Wednesday, October 24, 2012

News & Upcoming Events from JobsFirstNYC (Oct. 19, 2012)

Upcoming Changes to GED® High School Equivalency (HSE) Credential addressed at October 5th CBO Meeting
As you likely know, changes are underway regarding the GED® (formally the General Educational Development test). The GED® Testing Service is a privately owned assessment tool that was recently purchased by the Educational Division of Pearson, which, in acquiring the GED® Testing Service, has plans to make structural changes to the test itself as well as to the process by which organizations can prepare people for and administer the test. The change in ownership of the GED® as well as Pearson's plans to make changes to it happened relatively quickly, and as of now, changes to the test will be in effect by January of 2014. While that is still over a year away, it is a very short time frame given the complexity of the issues at hand. 

The possibility of transition from the GED® to an alternative high school equivalency credential in New York State might be one of the most important changes underway that will directly affect young adults that are out-of-work and out-of-school in New York State. The transition underway represents a hasty shift from current standards for obtaining a HSE diploma to standards focused on career and college readiness.  

Given the very tight time table to implement changes, the State Education Department has taken a critically important step in this process by recommending to the Board of Regents (in a letter written last month (PDF)) that New York State issue a request for proposals from potential vendors to create and institute a new high school equivalency credential. The provisions of the upcoming RFP are outlined in the above letter.  
 
At our most recent CBO Network Meeting, practitioners in the field who work day-to-day with young adults in GED-Plus and Young Adult Workforce Programs throughout the City got to hear from and direct their questions to a panel of experts on this issue.  We were joined by Kevin Smith, Deputy Commissioner for Adult Career and Continuing Education Services at the New York State Education Department - who is on the front-line of these important changes in a leadership capacity at the state level - who spoke to us about the State's role in this process and discussed what we can expect in the coming months, and what we can be doing to help practitioners and young people prepare for what comes next.  
 
While in some respects this conversation left many of us with more questions than answers, it was a very important and engaged discussion, and it was clear that those in attendance and those presenting are very committed to making this process as smooth as possible, and that we will need to work together in the coming months so that those who can be tested now in advance of the changes expected in January of 2014 can pass the exam. And for those that will be facing an entirely new test in 2014, the focus needs to be on getting the right information to practitioners and young people alike so that they can prepare for the changes.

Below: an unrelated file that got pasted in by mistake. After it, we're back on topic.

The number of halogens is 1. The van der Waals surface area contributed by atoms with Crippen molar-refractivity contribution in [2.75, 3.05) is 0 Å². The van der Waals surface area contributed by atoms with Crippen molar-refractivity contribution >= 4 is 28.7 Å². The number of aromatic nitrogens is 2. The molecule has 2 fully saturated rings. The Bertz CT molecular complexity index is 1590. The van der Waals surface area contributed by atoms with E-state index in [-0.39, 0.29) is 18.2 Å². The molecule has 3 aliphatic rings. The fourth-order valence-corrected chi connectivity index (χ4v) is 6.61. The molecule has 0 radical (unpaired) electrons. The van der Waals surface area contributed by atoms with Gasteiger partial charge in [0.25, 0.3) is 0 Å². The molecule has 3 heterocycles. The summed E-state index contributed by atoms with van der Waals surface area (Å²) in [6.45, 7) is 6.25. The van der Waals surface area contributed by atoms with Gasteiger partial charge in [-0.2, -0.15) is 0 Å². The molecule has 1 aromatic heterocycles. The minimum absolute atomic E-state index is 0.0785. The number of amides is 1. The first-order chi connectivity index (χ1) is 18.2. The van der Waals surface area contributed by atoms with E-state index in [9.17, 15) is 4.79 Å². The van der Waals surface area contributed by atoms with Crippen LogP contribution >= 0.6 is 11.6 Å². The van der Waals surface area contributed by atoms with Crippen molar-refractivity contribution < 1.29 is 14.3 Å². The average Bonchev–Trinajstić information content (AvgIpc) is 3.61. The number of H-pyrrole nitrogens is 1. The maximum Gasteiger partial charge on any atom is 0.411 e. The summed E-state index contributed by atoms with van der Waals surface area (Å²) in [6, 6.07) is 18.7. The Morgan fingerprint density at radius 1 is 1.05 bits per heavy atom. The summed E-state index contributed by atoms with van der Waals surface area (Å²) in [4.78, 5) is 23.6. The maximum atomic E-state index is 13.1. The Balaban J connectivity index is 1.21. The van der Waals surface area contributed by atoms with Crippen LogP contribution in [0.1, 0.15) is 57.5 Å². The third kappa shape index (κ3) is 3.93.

As a next step to this process, JobsFirstNYC is planning to host a webinar in order to provide information and updates for those that were unable to attend this meeting but who are concerned about this topic. Please stay tuned for announcements regarding this in the near future. 

All of the handouts/presentations from the October 5th meeting are now zipped and available for download on our website. You can access them here. 

We want to especially thank: Bruce Carmel of F*E*G*S, Kevin Smith of the NYS Education Department, Sierra Stoneman-Bell of Neighborhood Family Services Coalition, and Venu Thelakatt of the Literacy Assistance Center for their important contributions to this discussion. We also want to thank Jacque Cooke, independent consultant and adult literacy expert, for assisting us to moderate this event.
JobsFirstNYC to Facilitate Workshop on the LESEN at Fall 2012 NYATEP Conference October 29-31
The staff of JobsFirstNYC are looking forward to the upcoming Fall 2012 NYATEP Conference in Syracuse, NY, which will take place October 29-31.

The conference will include a workshop on the Lower East Side Employment Network (LESEN), facilitated by JobsFirstNYC's Deputy Executive Director Evelyn Fernandez-Ketcham, and LESEN Coordinator Gaspar Caro.